A modified murine model of multiple myeloma (MM), derived from the well established 5T33MM cell line (originated from spontaneously developed MM in aged C57BL/KalwRij (B6Rij; H2b haplotype)), was utilized to mimic minimal residual disease after bone marrow transplantation (BMT). The 5T33MM model has many of the characteristics associated with human MM, including homing and growth in the bone marrow compartment, hypercalcaemia and elevated tumor-associated IgG2bk in the circulation, with diffuse osteolytic lesions. In contrast to human MM however, the 5T33MM cells are also often found in the mouse spleen, since in this species the spleen is a bone marrow-like hematopoietic organ. Due to limitations on the availability of B6Rij mice and the vast array of mutant mice on the closely related C57BL/6 (B6) background, that could be useful in probing mechanisms of action for MM development or immune resistance to the tumor, it is highly desirable to adapt the MM model for B6 mice. However, 5T33MM cells do not cause disease in immunocompetent B6 mice, presumably because of allogeneic differences that cause rejection of the tumor cells. To overcome this problem, we found that 5T33MM cells will develop MM disease in lethally irradiated B6 recipients in a syngeneic BMT setting. Using this model, we tested for the first time the feasibility of using GM-CSF secreting vaccines in combination with tumor MHC-matched BMT from B6 mice for the treatment of MM. To this end, B6 Mice received a single subcutaneous infusion of 2×106 irradiated 5T33MM cells engineered to secrete GM-CSF (GM-5T33MM), or were left untreated. Seven days later, mice were lethally irradiated with 850 cGy and transplanted with 2×106 anti-T cell-depleted B6 BM cells. On day 1 post-BMT, recipients were challenged with 2×106 5T33MM cells (i.v). Mice that presented with the disease, developed hind limb paralysis and signs of morbidity, along with extensive plasmacytoma growth in the bone marrow and the spleen (as determined by H&E staining and flow cytometric analysis of BM and spleen samples). This pathology was similar to aged B6Rij mice that develop MM, as reported in the literature. Statistical comparisons using a non-parametric log-rank test showed enhanced survival rate in the GM-5T33MM treated group 70 days post-BMT (60% survival), compared to 0% survival, MST = 25 d (p = 0.020) in non-vaccinated recipients. These results indicate that a single pre-transplant administration of GM-5T33MM cells can significantly improve survival of transplanted/5T33MM challenged mice, even in the absence of donor lymphocytes. Furthermore, it suggests that immune cells exposed to GM-5T33MM vaccination, that survive host irradiation, constitute a significant component of this anti-tumor effect.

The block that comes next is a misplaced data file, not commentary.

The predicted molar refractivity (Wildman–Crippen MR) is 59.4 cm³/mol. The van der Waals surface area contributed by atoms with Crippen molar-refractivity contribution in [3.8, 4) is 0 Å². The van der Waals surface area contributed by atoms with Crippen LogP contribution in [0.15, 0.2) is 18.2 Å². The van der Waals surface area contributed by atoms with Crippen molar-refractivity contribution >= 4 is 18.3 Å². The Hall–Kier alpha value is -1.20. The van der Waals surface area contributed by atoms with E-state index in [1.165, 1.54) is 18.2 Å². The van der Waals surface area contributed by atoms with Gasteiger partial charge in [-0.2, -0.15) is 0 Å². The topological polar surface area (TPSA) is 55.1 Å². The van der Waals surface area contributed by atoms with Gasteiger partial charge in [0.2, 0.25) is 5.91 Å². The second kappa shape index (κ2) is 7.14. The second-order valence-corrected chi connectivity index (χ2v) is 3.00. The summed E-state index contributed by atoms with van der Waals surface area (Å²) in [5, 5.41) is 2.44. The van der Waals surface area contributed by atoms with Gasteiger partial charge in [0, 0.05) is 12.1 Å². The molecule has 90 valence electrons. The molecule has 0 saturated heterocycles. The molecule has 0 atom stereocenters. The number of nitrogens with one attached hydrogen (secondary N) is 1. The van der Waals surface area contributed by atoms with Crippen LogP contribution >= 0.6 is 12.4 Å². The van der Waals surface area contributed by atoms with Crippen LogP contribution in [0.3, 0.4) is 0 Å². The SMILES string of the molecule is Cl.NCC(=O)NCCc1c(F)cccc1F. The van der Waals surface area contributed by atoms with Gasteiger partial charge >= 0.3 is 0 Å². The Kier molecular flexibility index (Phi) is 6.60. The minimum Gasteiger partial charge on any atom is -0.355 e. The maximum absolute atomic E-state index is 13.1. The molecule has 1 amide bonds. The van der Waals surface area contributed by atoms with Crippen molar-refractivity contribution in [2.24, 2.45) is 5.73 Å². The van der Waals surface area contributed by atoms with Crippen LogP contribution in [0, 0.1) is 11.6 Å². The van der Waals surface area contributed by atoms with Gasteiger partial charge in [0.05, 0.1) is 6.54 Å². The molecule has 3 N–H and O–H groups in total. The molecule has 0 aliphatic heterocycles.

The current experimental model should provide the basis to study the efficacy of GM-CSF secreting tumor vaccination in combination with BMT for the treatment of MM, as well as the cellular mechanisms associated with it.
No relevant conflicts of interest to declare.
Asterisk with author names denotes non-ASH members.